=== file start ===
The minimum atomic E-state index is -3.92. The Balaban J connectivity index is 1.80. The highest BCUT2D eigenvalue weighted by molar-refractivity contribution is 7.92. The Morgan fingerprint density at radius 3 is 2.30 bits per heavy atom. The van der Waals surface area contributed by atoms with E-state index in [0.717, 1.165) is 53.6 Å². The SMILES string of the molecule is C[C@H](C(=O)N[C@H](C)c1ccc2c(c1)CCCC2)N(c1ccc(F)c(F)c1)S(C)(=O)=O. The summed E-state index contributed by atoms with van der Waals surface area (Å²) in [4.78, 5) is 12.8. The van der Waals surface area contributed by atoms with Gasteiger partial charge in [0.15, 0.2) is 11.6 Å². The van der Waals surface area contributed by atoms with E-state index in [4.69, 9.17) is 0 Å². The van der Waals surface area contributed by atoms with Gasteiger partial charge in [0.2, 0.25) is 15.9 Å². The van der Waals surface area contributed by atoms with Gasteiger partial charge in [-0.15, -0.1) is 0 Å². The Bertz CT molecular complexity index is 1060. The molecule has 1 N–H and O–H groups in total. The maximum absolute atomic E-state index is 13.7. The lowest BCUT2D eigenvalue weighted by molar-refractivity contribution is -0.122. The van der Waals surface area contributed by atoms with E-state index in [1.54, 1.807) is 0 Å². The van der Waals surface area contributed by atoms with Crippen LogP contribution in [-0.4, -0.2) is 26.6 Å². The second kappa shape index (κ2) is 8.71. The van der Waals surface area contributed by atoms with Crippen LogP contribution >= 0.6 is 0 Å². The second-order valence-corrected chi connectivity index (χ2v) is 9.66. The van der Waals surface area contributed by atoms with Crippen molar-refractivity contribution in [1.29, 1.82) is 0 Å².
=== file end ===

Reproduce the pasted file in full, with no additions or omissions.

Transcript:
The minimum atomic E-state index is -3.92. The Balaban J connectivity index is 1.80. The highest BCUT2D eigenvalue weighted by molar-refractivity contribution is 7.92. The Morgan fingerprint density at radius 3 is 2.30 bits per heavy atom. The van der Waals surface area contributed by atoms with E-state index in [0.717, 1.165) is 53.6 Å². The SMILES string of the molecule is C[C@H](C(=O)N[C@H](C)c1ccc2c(c1)CCCC2)N(c1ccc(F)c(F)c1)S(C)(=O)=O. The summed E-state index contributed by atoms with van der Waals surface area (Å²) in [4.78, 5) is 12.8. The van der Waals surface area contributed by atoms with Gasteiger partial charge in [0.15, 0.2) is 11.6 Å². The van der Waals surface area contributed by atoms with E-state index in [4.69, 9.17) is 0 Å². The van der Waals surface area contributed by atoms with Gasteiger partial charge in [0.2, 0.25) is 15.9 Å². The van der Waals surface area contributed by atoms with Gasteiger partial charge in [-0.15, -0.1) is 0 Å². The Bertz CT molecular complexity index is 1060. The molecule has 1 N–H and O–H groups in total. The maximum absolute atomic E-state index is 13.7. The lowest BCUT2D eigenvalue weighted by molar-refractivity contribution is -0.122. The van der Waals surface area contributed by atoms with E-state index in [1.54, 1.807) is 0 Å². The van der Waals surface area contributed by atoms with Crippen LogP contribution in [-0.4, -0.2) is 26.6 Å². The second kappa shape index (κ2) is 8.71. The van der Waals surface area contributed by atoms with Crippen LogP contribution >= 0.6 is 0 Å². The second-order valence-corrected chi connectivity index (χ2v) is 9.66. The van der Waals surface area contributed by atoms with Crippen molar-refractivity contribution in [1.29, 1.82) is 0 Å².